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Exposure Hazards

In addition to more obvious safety hazards such as exposed wires or a faulty equipment, in many workplaces there are factors within the environment that can affect the body without physical touch.

Repeated exposure to loud noises, vibration, radiation or temperature extremes can lead to chronic illness. In some cases, it can even cause immediate injury. With specific regulations governing these activities, expert Health & Safety support can help to ensure safety and compliance.

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How we help

Create a safe, compliant working environment

If your employees use power tools, work in loud factories or construction sites, or have contact with ionising or non-ionising radiation, you have a legal duty to monitor and control exposure in line with relevant regulations.

At WorkNest, our fixed-fee Health & Safety support will help you to meet these responsibilities and simplify the task of keeping people safe.

  • Get a full audit of your compliance with an on-site health and safety audit (General Risk Assessment)
  • Ensure relevant exposure hazards are managed, from maintaining suitable working temperatures to appointing a Radiation Protection Advisor
  • Continue to meet your responsibilities with unlimited advice from a named Health & Safety specialist
  • Help to develop task-specific risk assessments or self-serve from our MyWorkNest template bank
  • Keep statutory check documents with our award-winning Health & Safety Software

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Get a handle on less obvious hazards

Some workplace hazards, such as exposure to EMFs, ultraviolet rays or vibration, are less obvious and the effects on health become apparent over time. Because of this, they can be all too often overlooked, but they can cause employees to suffer long-term conditions and land employers with six-figure fines.

You may take care of a spillage right away or have procedures in place for storing and handling hazardous chemicals but have you, for example, conducted a specific risk assessment to determine levels of noise exposure and the actions required to reduce it? If not, you may be in breach of health and safety law.

Managing all aspects of health and safety can be a large undertaking, and hazards that are difficult to detect make the job of managing them even harder. Speak to us today about competent support for your business.

Popular FAQs

Common exposure hazard queries and questions about our service, answered by our Health & Safety specialists.

How do I calculate personal noise exposure for individuals?

If HSE guidance suggests you have a noise problem, you may need to get a competent person, either someone within your organisation or an external professional, to measure the noise and determine the representative daily or weekly personal noise exposure during a noise assessment. They will measure the sound pressure level at the different locations within the workplace where the employee works, and for the different tasks carried out during the day. The average is calculated from these values and the time spent in each place or at each task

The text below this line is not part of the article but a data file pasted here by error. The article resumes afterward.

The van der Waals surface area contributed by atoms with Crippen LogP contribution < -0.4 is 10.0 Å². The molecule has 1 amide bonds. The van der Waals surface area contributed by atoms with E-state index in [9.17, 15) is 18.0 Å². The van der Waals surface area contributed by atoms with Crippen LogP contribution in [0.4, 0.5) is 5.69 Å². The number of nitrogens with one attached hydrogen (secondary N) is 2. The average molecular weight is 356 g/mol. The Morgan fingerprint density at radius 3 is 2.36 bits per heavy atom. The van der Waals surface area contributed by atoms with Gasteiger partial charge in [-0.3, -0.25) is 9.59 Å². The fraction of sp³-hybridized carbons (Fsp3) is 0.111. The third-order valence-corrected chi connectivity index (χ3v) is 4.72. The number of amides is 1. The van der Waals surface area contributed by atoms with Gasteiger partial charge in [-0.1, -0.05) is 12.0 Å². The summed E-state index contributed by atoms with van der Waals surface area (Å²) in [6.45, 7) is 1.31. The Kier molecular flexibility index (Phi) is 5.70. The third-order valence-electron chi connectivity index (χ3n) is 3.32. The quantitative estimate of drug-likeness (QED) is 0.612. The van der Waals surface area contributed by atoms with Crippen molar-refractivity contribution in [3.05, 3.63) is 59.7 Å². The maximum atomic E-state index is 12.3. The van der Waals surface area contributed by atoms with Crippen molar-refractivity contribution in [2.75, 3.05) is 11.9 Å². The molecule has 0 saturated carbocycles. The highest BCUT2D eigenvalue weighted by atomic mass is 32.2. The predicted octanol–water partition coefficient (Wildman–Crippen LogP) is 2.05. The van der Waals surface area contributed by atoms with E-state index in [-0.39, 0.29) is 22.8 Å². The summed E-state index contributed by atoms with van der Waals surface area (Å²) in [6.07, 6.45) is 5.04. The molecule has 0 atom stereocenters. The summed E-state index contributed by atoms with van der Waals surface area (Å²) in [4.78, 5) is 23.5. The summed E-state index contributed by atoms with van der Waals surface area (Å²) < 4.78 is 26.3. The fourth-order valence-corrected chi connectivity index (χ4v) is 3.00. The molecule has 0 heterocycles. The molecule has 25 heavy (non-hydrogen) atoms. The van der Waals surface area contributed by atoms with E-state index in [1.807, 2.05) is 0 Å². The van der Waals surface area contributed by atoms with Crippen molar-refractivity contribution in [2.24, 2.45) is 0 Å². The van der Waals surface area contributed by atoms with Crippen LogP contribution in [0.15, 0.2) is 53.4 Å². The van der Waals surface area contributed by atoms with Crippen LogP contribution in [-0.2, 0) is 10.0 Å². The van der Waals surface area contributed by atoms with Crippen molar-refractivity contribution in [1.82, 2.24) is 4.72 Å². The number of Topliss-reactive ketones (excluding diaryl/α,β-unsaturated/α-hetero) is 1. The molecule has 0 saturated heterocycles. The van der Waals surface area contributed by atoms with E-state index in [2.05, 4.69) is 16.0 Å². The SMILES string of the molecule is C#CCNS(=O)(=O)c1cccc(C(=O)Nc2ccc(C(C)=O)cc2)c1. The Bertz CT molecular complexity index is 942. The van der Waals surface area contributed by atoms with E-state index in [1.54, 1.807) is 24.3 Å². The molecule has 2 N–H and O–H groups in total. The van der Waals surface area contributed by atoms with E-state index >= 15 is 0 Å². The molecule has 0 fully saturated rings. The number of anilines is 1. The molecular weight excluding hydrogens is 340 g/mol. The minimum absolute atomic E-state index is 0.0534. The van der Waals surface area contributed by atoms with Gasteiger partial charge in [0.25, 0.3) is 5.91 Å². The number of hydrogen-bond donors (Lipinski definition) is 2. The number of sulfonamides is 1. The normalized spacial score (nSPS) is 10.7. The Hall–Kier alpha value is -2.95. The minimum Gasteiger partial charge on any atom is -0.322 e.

What is the minimum/maximum temperature in the workplace?

The law doesn’t state a minimum or maximum temperature, but guidelines suggest a general minimum of 16°C, or 13°C if the majority of the work involves rigorous physical effort. As far as maximum temperatures go, TUC guidance states that the maximum temperature employees should work in is 30°C, or 27°C for manual workers.

How can we prevent workers from developing hand arm vibration syndrome (HAVS)?

Make sure that control measures to reduce vibration are properly applied, information, training and health surveillance is provided, and workers are given the right equipment. You should also ensure that regular workplace risk assessments are carried out – especially if anything changes that may affect exposure to vibration. Assessments help ensure changes are productive and that hand tools/machines are safe to use. Identifying signs and symptoms at an early stage is critical, so effective monitoring systems should be in place. Ongoing monitoring and recording also helps make sure standards are followed.

Do I need to conduct a noise assessment?

Under the Control of Noise at Work Regulations 2005, any employer who intends to perform work that will likely expose the workforce to excessive noise must carry out a specific noise risk assessment, covering all areas and/or operations. This should determine levels of noise, employee exposure and the actions required to reduce employee exposure to the levels required by the regulations. The level at which risk assessments must take place is 80 decibels. If the noise level is 85 decibels or more, hearing protection and hearing protection zones must be provided. Workers who are regularly exposed to sound levels greater than 85 decibels must also have regular hearing tests.

What's included in our fixed-fee Health & Safety support

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Why choose us?

Experts in Health & Safety support

If you’re not confident in your current practices, or don’t have professional support in place, our network of qualified Health & Safety Consultants can help you to build a safe and compliant working environment through expert support tailored to your organisation.

  • Approved by a Primary Authority
  • Dedicated specialists with recognised qualifications
  • Genuine hands-on experience of managing risk
  • Unlimited 24/7 advice, award-winning software and policy support
  • The confidence to act as one of your competent persons

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